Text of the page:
I passed a priest who was sprinkling holy water on runners. I figured I could use as much help as I could possibly get so I made sure to get close enough to get a few drops as I passed him by. Before I knew it, I saw my parents again at about mile 14 or so. But still no Kristie. I actually started to worry a little at this point. Did something happen to them? Was she calling because it was an emergency? I couldn't help but wonder, but I had to get focused on the 12 miles ahead.
It had heated up quite a bit since the start of the race. It was in the mid-70s at this point and although I had bypassed most of the water stops to this point to save time (I had my own water belt), I started to cruise through the stations not only to grab a cup of cold water, but to get sprayed by the hose to help cool off. I think the race workers were kind of amused that I would run up to them and hold my arms straight out, signaling for them to douse me with water. A few of them would spray me right in the face. Those were the best ones!
After that point, everything changed.
The crowds were gone. The runners thinned out even more. Some runners had stopped to walk. Others were sitting on the side of the road resting. Some were even being treated by EMS. My pace had slowed to about a 10 minute mile at this point and it kept getting slower. The sun was beating down and runners were getting creative to find shade to run in, often darting to side of the road that had the most tree cover or shade from office buildings. I started to actually stop at the water stations for about 30 seconds to drink my water and then press on. I forgot to mention that at this point, I was eating a GU gel about every 4 miles, but once I got to mile marker 20 or so, they just didn't sound very good anymore. And what was this feeling in my quads? They were burning! I never had this happen to me on my training runs. Somehow, I was going to have to power through it.
At the end of MLK, we turned left onto the bike path along Marginal Rd. I knew from this point on, it was going to be a serious struggle. I was running at about a 11:00 or 12:00 minute pace now. I knew this because every time I passed a mile marker, the minute column was going up, not down like it was earlier in the race. Runners were dropping out like flies. Even the 4:00:00 pacer dropped out, according to the woman that was now carrying the 4:10:00 pace flag. With barely any spectators, it was a lonely journey between each mile marker and water station. Those were the only highlights at this point. I kept thinking to myself that I might have to walk at some point. A race official even mentioned a red flag for a heat advisory and was shouting at all runners to slow their pace. I believe I was headed south on E. 47th, when just ahead...BOOOOOMMM! It sounded like a M-80 had just been set off in the street right in front of us. The woman next to me looked at me and said "What the hell was that?" The adrenaline started flowing as I was cautiously looking around for the idiots that were throwing firecrackers into the racers. But to my delight, it was apparently a biker's tire that blew. I think he was actually fixing a flat and pumped up his tire too much when it blew, sounding like a true M-80. It was good to know there were no race terrorists I had to deal with. It was back to worrying about the suffering I would have to go through for the next three miles to finish this race.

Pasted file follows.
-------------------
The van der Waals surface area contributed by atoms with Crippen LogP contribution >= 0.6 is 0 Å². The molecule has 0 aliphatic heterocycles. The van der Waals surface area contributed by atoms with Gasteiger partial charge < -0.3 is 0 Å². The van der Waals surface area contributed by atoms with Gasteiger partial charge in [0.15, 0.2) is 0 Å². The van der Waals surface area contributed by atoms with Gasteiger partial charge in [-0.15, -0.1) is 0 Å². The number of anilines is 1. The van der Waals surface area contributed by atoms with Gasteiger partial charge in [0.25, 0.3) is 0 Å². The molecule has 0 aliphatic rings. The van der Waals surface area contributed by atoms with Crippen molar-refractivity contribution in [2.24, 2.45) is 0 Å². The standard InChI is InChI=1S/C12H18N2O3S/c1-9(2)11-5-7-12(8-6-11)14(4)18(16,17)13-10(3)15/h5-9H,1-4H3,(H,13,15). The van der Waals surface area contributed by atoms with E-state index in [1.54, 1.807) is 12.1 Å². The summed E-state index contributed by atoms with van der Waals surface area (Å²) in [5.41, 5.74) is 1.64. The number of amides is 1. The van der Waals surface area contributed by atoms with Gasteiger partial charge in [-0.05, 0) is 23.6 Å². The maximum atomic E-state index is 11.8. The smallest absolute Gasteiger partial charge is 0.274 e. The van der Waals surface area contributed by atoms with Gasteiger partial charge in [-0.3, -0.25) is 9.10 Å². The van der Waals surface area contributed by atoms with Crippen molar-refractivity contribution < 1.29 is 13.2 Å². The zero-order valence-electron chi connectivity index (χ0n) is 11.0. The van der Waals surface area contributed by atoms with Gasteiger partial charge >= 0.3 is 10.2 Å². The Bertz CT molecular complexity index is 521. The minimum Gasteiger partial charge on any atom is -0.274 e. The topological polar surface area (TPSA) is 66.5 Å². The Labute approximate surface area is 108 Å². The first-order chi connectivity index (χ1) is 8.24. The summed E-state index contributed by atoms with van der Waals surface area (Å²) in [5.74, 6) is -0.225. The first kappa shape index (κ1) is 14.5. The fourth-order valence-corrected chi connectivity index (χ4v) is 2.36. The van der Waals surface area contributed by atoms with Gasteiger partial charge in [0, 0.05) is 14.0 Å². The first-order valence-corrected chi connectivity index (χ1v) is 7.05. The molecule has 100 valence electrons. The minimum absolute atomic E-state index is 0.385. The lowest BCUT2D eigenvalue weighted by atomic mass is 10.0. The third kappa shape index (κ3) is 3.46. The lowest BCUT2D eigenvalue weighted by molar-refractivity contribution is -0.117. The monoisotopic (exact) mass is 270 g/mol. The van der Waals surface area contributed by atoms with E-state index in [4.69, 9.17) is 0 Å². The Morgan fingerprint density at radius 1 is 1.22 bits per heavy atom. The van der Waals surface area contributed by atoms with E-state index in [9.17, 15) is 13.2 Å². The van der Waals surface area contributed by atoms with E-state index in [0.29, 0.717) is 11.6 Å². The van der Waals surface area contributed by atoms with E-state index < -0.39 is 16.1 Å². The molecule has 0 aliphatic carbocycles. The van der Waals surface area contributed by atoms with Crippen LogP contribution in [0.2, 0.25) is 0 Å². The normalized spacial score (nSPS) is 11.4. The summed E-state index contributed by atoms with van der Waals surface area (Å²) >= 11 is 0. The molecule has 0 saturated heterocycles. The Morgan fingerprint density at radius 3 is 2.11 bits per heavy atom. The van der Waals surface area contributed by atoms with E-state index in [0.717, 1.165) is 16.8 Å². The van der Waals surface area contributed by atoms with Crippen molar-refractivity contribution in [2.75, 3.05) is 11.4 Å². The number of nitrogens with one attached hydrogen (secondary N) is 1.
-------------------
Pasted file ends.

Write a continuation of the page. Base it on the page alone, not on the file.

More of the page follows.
As each mile marker passed, I calculated in my head that a sub 4:30:00 time was still very do-able. I didn't need to break any records here. Just stay at my 11 or 12 minute pace and I would be fine. As I entered downtown, the crowds started to grow and before I knew it, I was on East 9th street headed north and downhill. It was so close, I could taste it. The faster I finished, the sooner I could stop running. I rounded the turn onto Erieside and I could see the finish line. My brain instantly made an inquiry with my muscles. Could I pick up my pace, or possibly even sprint the last few hundred yards? I shifted gears and started into long strides and then after a few hundred feet, kicked into a sprint. As soon as I did that, I felt a muscle knot up in my left quad. Oh well, I didn't care. I was going to keep sprinting until I got through the finish. I crossed the finish line and I finally got what I had wanted for the last eight or nine miles. To walk. To even stand still for a while. A race official handed my medal and shook my hand and told me "Congratulations." It was so good to hear that word. I did it. I had finished a marathon for the first time in my life.
My official time was 4:27:28.
Rankings were as follows:
- Men's 35-39 164th out of 270
- 1199th out of all 2594 full marathoners (male & female)
- 865th out of all 1562 male marathoners
Today, as I sit and write this blog, I am very sore! Going down steps is a killer, but I've found that the more I move around and walk, the better everything feels. Sitting still too long really just stiffens up the joints.
I am very happy and honored to say, I am officially a marathoner.